Western Wahoo, otherwise known as Western Burning Bush or Euonymus occidentalis, is an uncommon shrub in the forests of southwest Washington. In fact, it’s considered a sensitive species and the online herbarium records withhold the exact locations of the specimens.
In Oregon, Western Burning Bush is scattered in northwestern counties and occasional elsewhere west of the Cascades. A friend pointed me to a roadside population along Oregon Route 6 northwest of Forest Grove.
Wahoo is more common in California where it’s found in several counties, mostly in the northwest and along the central coast. But it’s not common anywhere in the region.
Wahoo grows in shaded forest habitats as a rather straggly understory shrub. It would be easy to miss it if you weren’t looking for it. Which is exactly what I was doing last Tuesday.
A fellow member of the Washington Native Plant Society alerted me to a sizable population of Wahoo growing in Lewis and Clark State Park, south of US 12 east of Chehalis. I don’t hesitate to tell you that it’s there because within the park it’s a protected population of plants. Another WNPS friend said she was growing it in her Olympia garden where it had bloomed a couple of weeks earlier.
So I drove a couple of hundred miles down I-5 to find and photograph another plant I’d never seen, that I wasn’t sure I’d recognize, and that might have finished blooming. I pulled into the park, parked my rig, and started walking along the short loop road through the old-growth forest looking for a waist-high shrub with opposite leaves. It didn’t take me long to find one, up against the trunk of a bigleaf maple. I looked around some more and found a few flowers on another plant. That’s the specimen in the photograph at the top of the post.
The blossoms, which are usually in clusters of three rather than solo, dangle on thin peduncles (the technical word for the stem of an inflorescence) beneath the foliage. That means you really have to look for them; they’re easy to miss in the dark forest.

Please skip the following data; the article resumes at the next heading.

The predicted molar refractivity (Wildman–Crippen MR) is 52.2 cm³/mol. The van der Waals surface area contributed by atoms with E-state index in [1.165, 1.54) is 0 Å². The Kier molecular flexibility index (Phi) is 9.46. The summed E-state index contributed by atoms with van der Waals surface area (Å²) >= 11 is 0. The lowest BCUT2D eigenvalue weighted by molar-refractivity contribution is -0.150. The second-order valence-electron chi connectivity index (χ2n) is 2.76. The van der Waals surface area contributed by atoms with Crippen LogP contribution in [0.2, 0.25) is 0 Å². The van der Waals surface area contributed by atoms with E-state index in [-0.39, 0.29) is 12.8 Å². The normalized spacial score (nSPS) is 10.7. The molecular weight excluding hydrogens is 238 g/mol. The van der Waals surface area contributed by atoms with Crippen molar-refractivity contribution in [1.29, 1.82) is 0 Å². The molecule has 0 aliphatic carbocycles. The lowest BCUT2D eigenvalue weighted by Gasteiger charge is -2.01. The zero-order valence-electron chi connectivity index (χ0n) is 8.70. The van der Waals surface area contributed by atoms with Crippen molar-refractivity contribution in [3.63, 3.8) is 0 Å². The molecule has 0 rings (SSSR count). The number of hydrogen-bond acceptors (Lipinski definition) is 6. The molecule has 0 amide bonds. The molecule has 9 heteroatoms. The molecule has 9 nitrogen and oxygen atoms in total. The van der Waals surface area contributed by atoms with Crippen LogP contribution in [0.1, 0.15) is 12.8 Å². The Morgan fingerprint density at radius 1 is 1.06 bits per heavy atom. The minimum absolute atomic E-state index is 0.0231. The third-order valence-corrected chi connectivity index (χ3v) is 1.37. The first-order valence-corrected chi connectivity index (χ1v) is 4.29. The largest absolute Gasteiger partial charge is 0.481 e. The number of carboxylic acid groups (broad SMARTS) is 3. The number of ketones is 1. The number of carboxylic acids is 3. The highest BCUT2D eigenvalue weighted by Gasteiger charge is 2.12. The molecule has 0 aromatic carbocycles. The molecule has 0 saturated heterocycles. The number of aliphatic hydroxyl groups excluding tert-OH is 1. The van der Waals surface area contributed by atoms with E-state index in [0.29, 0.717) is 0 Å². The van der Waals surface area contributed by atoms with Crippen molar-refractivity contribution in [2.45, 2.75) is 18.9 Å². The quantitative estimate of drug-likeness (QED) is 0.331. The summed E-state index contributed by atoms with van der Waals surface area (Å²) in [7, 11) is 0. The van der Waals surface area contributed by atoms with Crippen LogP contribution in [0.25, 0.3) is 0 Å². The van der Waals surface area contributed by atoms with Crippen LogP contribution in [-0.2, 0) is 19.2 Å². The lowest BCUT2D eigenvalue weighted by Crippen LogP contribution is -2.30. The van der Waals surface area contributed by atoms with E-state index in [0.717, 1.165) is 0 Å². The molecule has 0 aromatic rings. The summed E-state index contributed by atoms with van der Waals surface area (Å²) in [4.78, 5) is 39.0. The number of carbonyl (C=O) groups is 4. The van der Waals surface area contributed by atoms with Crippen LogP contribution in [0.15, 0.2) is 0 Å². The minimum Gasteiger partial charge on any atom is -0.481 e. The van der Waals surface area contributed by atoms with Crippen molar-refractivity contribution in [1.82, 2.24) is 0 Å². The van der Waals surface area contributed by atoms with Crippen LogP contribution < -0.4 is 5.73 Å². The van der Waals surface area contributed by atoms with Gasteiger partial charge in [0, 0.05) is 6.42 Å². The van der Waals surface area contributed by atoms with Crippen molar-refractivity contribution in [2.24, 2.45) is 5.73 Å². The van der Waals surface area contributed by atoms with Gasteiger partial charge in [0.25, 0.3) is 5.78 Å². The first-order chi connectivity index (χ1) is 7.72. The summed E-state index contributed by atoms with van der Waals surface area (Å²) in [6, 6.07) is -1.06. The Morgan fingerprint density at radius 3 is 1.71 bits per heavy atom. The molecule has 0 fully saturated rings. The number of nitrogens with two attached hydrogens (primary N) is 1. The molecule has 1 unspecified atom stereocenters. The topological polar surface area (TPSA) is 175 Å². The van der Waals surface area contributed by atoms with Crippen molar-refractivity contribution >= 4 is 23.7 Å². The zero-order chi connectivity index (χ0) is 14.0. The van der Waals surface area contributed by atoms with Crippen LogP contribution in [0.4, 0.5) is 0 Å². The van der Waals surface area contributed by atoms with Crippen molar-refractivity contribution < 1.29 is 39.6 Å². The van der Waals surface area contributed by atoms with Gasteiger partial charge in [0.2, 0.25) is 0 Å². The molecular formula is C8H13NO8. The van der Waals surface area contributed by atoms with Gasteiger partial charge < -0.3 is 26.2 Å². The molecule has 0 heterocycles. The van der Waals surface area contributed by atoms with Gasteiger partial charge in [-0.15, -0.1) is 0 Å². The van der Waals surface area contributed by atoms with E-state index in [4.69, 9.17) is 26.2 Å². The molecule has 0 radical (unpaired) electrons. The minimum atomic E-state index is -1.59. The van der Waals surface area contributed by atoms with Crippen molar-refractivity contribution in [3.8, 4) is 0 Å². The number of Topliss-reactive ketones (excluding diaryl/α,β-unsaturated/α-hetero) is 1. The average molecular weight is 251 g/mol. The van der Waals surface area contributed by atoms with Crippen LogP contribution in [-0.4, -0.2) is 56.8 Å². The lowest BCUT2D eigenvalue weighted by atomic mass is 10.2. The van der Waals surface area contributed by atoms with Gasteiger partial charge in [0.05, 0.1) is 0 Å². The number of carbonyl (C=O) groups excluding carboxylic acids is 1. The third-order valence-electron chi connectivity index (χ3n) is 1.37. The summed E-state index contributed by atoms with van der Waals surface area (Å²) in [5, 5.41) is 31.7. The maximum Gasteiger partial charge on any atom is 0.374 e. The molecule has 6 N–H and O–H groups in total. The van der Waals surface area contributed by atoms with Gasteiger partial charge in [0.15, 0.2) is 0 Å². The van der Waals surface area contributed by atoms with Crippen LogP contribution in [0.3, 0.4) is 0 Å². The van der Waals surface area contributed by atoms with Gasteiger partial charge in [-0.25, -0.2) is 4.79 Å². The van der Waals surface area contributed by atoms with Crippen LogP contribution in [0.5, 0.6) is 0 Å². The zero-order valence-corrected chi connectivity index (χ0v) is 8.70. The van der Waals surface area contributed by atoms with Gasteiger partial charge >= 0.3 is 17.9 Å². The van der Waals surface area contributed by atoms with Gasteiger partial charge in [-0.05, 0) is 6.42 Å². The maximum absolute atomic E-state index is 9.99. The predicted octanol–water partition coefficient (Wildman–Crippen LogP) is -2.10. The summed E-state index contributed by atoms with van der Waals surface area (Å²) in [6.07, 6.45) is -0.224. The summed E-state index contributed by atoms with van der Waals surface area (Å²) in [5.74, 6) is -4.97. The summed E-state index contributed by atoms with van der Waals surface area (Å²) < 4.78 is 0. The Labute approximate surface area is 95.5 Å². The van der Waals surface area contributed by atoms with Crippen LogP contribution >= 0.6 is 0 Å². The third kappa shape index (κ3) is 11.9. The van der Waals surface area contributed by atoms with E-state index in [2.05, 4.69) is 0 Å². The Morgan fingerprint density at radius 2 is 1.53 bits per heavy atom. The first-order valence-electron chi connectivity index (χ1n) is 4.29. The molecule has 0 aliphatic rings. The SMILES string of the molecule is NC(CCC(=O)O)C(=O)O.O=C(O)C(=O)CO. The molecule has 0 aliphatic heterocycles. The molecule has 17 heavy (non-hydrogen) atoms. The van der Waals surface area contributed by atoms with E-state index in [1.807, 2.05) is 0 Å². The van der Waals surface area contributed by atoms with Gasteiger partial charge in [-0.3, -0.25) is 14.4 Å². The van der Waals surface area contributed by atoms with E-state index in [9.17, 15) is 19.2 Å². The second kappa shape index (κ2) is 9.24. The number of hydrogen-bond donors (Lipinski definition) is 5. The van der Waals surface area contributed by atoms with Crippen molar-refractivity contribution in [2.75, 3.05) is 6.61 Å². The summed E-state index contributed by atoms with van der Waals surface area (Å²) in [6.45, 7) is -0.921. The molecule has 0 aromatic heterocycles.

As I continued on around the loop road I found several more plants, including a fairly substantial specimen more or less out in the open at an intersection where it got a little more light. That’s the one pictured to the right.
I’ve been unable to find a reference stating whether our native Euonymus has the striking fall color that its name suggests. Hitchcock (Vascular Plants of the Pacific Northwest v 4 p 409) says, “This species is probably to be classed as a botanical collector’s item, rather than a plant of much horticultural merit.” He doesn’t say anything about fall color. An online search did turn up a couple of nurseries that carry it.
Photographing Wahoo was a challenge. It was dark in the woods, particularly so under gloomy gray skies threatening rain. There was a bit of a breeze. The flowers are less than a centimeter across. My solution included my trusty 100mm macro lens, camera on the tripod, and a small reflector held just out of frame underneath the blossom to bounce as much light upward into the dark red flower as possible. I set my camera to ISO 800 and did a custom white balance. Even so, 1/40th at f/7.1 was slow and I had to wait patiently for the blossom to stop wiggling.
Making sense of a specimen image of the whole plant was another challenge. Here there was more light, but finding an angle to separate the plant from the background became the issue. That was a matter of moving from side to side until the shape showed as clearly as possible and there was a minimum of background distraction. In comparison this leaf detail was easy.
All of these images have had some work done in Adobe Lightroom to adjust the contrast.
I’ve become enough of a plant geek that I enjoy these searches for obscure species. I wonder what’s next?
Nice work, Mark! Now, if you can find a fairly mature tree without any other “brush” encumbrance & get a shot of the entire plant…
You have to go back & see them when the fruit is ripe! It’s a trip!